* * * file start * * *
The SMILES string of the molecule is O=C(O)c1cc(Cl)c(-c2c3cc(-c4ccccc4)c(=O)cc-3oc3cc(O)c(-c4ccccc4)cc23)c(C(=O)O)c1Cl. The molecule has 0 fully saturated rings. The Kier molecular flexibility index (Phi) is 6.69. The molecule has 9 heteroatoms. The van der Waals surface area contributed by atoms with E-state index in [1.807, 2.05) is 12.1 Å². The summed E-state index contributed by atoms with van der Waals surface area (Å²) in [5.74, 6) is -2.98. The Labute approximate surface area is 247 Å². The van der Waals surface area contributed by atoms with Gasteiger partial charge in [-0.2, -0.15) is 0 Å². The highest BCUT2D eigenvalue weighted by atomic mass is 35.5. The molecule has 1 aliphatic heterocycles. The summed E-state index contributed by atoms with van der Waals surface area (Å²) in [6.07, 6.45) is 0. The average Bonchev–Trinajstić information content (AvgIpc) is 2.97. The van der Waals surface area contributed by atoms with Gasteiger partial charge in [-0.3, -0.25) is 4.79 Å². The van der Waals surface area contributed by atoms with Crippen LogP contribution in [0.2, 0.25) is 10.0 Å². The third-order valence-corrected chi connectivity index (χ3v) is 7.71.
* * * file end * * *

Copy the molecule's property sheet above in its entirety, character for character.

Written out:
The SMILES string of the molecule is O=C(O)c1cc(Cl)c(-c2c3cc(-c4ccccc4)c(=O)cc-3oc3cc(O)c(-c4ccccc4)cc23)c(C(=O)O)c1Cl. The molecule has 0 fully saturated rings. The Kier molecular flexibility index (Phi) is 6.69. The molecule has 9 heteroatoms. The van der Waals surface area contributed by atoms with E-state index in [1.807, 2.05) is 12.1 Å². The summed E-state index contributed by atoms with van der Waals surface area (Å²) in [5.74, 6) is -2.98. The Labute approximate surface area is 247 Å². The van der Waals surface area contributed by atoms with Gasteiger partial charge in [-0.2, -0.15) is 0 Å². The highest BCUT2D eigenvalue weighted by atomic mass is 35.5. The molecule has 1 aliphatic heterocycles. The summed E-state index contributed by atoms with van der Waals surface area (Å²) in [6.07, 6.45) is 0. The average Bonchev–Trinajstić information content (AvgIpc) is 2.97. The van der Waals surface area contributed by atoms with Gasteiger partial charge in [-0.3, -0.25) is 4.79 Å². The van der Waals surface area contributed by atoms with Crippen LogP contribution in [0.2, 0.25) is 10.0 Å². The third-order valence-corrected chi connectivity index (χ3v) is 7.71.